[…]
Only she knows the schedules because she always
delay all appointments.
On the other side of the avenue, in the rain,
under the snow, under a sun of justice
standing firm like an old tree
that grows on cold rocks,
I wait, I wait. If we did not wait
always for someone we would be calmer,
but already, definitely, dead.
There is no hope without fear
nor fear without hope.
QUAE est ista quae progreditur.

Calmas de Enero [Calms of January]

Quæ est ista quæ progreditur

This “progressing”, the unorthodox translation of Fray Luis de León of the Hebrew word “shaqaph” (הַנִּשְׁקָפָה) resonates in the poem by Molina.

מִי־זֹאת הַנִּשְׁקָפָה כְּמוֹ־שָׁחַר

יָפָה כַלְּבָנָה בָּרָה כַּחַמָּה

אֲיֻמָּה כַּנִּדְגָּלוֹת ס

De León, the native manchego who became nomadic because of his studies, the professor and teacher in theology licensed by the University of Salamanca, had the audacity to favour this translation in his interpretation of the Hebrew in the Song of Songs as part of his uncensored version of the sacred texts, which led him to the Inquisition.

Quae est ista quae progreditur
quasi aurora consurgens, pulchra ut luna, electa ut sol,
terribilis ut castrorum acies ordinata?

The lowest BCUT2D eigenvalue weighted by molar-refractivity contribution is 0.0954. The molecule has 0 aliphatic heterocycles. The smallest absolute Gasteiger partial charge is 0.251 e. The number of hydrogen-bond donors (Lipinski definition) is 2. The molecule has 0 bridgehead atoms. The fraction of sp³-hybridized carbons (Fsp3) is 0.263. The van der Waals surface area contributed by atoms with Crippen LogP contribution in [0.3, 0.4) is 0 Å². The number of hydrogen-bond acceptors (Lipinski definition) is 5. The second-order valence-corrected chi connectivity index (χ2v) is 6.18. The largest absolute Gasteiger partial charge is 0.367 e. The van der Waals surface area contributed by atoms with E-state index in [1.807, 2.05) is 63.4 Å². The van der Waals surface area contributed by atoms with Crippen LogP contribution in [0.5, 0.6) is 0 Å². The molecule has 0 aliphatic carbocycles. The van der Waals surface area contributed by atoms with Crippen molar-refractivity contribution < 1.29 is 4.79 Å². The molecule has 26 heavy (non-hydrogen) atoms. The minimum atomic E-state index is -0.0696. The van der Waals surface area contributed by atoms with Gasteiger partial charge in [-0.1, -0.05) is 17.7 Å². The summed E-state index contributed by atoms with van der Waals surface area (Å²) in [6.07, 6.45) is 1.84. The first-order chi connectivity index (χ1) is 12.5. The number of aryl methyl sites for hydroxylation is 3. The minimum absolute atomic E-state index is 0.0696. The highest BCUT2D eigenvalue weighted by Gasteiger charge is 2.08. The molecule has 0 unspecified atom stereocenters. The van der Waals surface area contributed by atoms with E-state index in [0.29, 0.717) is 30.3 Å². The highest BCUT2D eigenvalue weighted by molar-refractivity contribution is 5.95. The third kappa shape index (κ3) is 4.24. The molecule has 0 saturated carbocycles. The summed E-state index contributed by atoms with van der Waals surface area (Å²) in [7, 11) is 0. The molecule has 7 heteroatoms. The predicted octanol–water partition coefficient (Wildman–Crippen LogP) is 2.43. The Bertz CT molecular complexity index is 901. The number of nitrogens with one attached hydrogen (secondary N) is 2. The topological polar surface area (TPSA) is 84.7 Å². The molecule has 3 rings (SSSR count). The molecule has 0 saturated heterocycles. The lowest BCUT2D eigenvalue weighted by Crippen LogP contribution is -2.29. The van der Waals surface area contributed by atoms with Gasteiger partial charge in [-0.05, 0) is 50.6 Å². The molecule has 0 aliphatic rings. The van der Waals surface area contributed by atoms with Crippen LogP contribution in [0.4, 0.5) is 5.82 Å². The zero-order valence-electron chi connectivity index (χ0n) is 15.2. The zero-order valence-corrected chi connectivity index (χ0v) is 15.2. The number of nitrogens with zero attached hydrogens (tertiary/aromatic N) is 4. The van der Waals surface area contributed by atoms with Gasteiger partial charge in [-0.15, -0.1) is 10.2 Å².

Canticum Canticorum 6: 9

There are those who say that the Song of the Hebrew king is the praise of a lover to his beloved, perhaps the mythical queen of Sheba, called Mâkedâ ( ሚካ ) by the Ethiopians and Bilqīs ( بلقيس ) by the Arabs ? Could it be that it was a kind of erotic literature, almost pornographic, or rather an allegory, a symbolism hidden in everyday words, touching the vulgar and representing the intimate and existential relationship between the community and its creator, as speculated by the mystics?

This is where the political force of poetry, which frightened so much the medieval inquisitors, lied. Translation does not make the text more accessible, it transforms it. Learning the language is what opens a new world towards understanding, transforming not so so much the text as the reader.